Despite the cloudy and cool conditions outside my house as I sit and type this blog, the week that has just past, was anything but cloudy and cool. It was the first week of hot weather that we have had this year (and in fairness, it still wasn’t that hot, with the mercury not even going close to forty degrees Celsius).
It was, however, hot enough to cause a very evident drying out of the bush. Within a few short days, the lush greens that have been blanketing the central Timbavatitook an a distinctly autumn shade. The higher levels of humidity that hung in the air for the week, did however, point to the fact that the rains were not too far away – we ended off the week with a light sprinkling of 4mm of rain. But, from what the weatherman tells us, that is just a taste of what the next five days will bring. If his forecasts are even half correct, we will be reporting back on a much cooler, wetter and greener bush this time next week.
The leopard viewing over the past week was fantastic, with no fewer than four kills being located within the concession, allowing for some great viewing of these, sometimes, elusive cats. The two sightings that stand out were both in the east close to Machaton Dam. The first sighting was after a couple of days and began on my last morning drive with guests who were keen to end off their stay with a leopard sighting. Glen found some fresh tracks for Xidulu male at the dam and began tracking as he walked in circles, but whilst tracking, Glen radioed to say that it sounded like something was being killed in a thicket close to where he was. We returned to the area with a Land Rover, but the bush was way too thick to get in there. However, on trying to find more sign of what went on, Given and Glen were convinced that the sound they heard was not something being killed, but rather two leopards – a male and a female – having a fight.
The tracks moved to the north and sadly we ran out of time. The next day, Given followed up in the area again and got more than he bargained for when he not only found Thumbela female with an impala kill in the very same thicket, but both Xidulu male and the long-lost Madzinyo male situated close to the kill! This sighting carried on into the next day when we found that two of the River Pride lionesses had arrived and stolen the kill away from Thumbela and sent her scurrying for safety up a nearby tree.
A few days later whilst checking on lion and leopard tracks in that same area, panicked alarm calls of a herd of impala led Ginger to finding N’weti leopardess after she had just caught, but not yet killed, a female impala! Later than morning, he also found Xisiwana male leopard resting near camp with a young impala kill. Other than that, Nthombi and her pregnant belly had a kill in the west, whilst there was a brief sighting of Nyeleti female moving into a thicket that housed her cubs – although they weren’t seen, they could be heard. There was also a sighting of Marula Jnr female wandering around in the west this week – always positive to see that both of Marula’s youngsters are still doing well.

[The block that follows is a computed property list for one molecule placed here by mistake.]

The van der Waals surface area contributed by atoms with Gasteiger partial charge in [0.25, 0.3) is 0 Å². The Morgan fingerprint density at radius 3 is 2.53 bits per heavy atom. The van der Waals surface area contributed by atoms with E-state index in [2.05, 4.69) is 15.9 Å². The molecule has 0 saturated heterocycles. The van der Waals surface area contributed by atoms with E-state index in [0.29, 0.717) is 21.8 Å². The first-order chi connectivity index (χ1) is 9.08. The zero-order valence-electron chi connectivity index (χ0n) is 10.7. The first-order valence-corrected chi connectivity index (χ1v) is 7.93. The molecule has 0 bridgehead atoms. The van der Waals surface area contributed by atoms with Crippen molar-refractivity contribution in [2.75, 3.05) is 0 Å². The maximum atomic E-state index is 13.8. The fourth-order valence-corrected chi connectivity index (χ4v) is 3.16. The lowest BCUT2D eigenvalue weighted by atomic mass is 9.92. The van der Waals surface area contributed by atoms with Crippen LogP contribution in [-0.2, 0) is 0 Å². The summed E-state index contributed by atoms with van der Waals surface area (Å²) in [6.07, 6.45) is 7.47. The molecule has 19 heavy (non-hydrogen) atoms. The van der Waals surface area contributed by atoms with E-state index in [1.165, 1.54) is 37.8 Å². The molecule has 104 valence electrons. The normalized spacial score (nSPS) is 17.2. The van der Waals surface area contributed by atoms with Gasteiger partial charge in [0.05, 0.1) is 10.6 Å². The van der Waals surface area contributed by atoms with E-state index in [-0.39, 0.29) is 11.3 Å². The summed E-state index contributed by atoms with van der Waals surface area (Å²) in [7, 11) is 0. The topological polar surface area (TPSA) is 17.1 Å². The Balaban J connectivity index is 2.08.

The lion sightings were quieter than they have been of late, with the River Pride being scarcer during the second half of the week. The week started off with Glen tracking down two of the River Pride lionesses in the company of two Nharhu males in the morning, but by the afternoon, one of the males had paired off and was found mating with the oldest River Pride lioness. They spent three days in the same area and provided for wonderful nights spent listening to their roaring close to camp. The remainder of the pride could also be heard roaring to the north of us to make it a stereophonic experience. The following day the pride (sans the nursing lionesses) were found much further south than they normally venture, but later they all made their way back to the den site. The two mothers did move the den to a far less accessible area during the week, but all three Nharhu males and the other two lionesses, made a welcome return as the week drew to a close. They announced their return with a chorus or roars to the east of Tanda Tula Safari Camp.
Further west, the Black Dam males and some members of the Giraffe Pride were seen on a couple of days this past week, but with lions on our doorstep, we didn’t need to make the trip west. Some interesting news of the arrival of two new male lions did emerge from the western sectors of our concession this past week, but we are still waiting on a positive ID on the lions to figure out where they might have come from.
The highlight of the week for me, though, had to be the return of our large 21-member wild dog pack and the sightings they spoilt us with over the course of three days. It took a while to track them down when they returned, but when we did eventually catch up with them, they had caught themselves a young kudu. The next morning, we found them not too far from Safari Campbefore they settled down, but in the afternoon, they made up for their quieter morning by making two kills at Reflection Dam whilst Antony and his guests were trying to enjoy their sundowners there!
Another stand-out moment of the week for me was a particular sighting of more than fifty zebras gathered together in the late afternoon light on the western fringes of our traversing core. We had been struggling to see giraffes with my guests, so we headed to the west and got spoilt, not only with several giraffe herds, but the most zebra herds I had seen in some time, with the large group being the cherry on top.
With the rains forecast to return this coming week, I am sure that these groups will once more make an eastward move as the rains nourish the more open grasslands of that area….assuming of course, that our weather man is not horribly wrong with his predictions!
Until next time, cheers!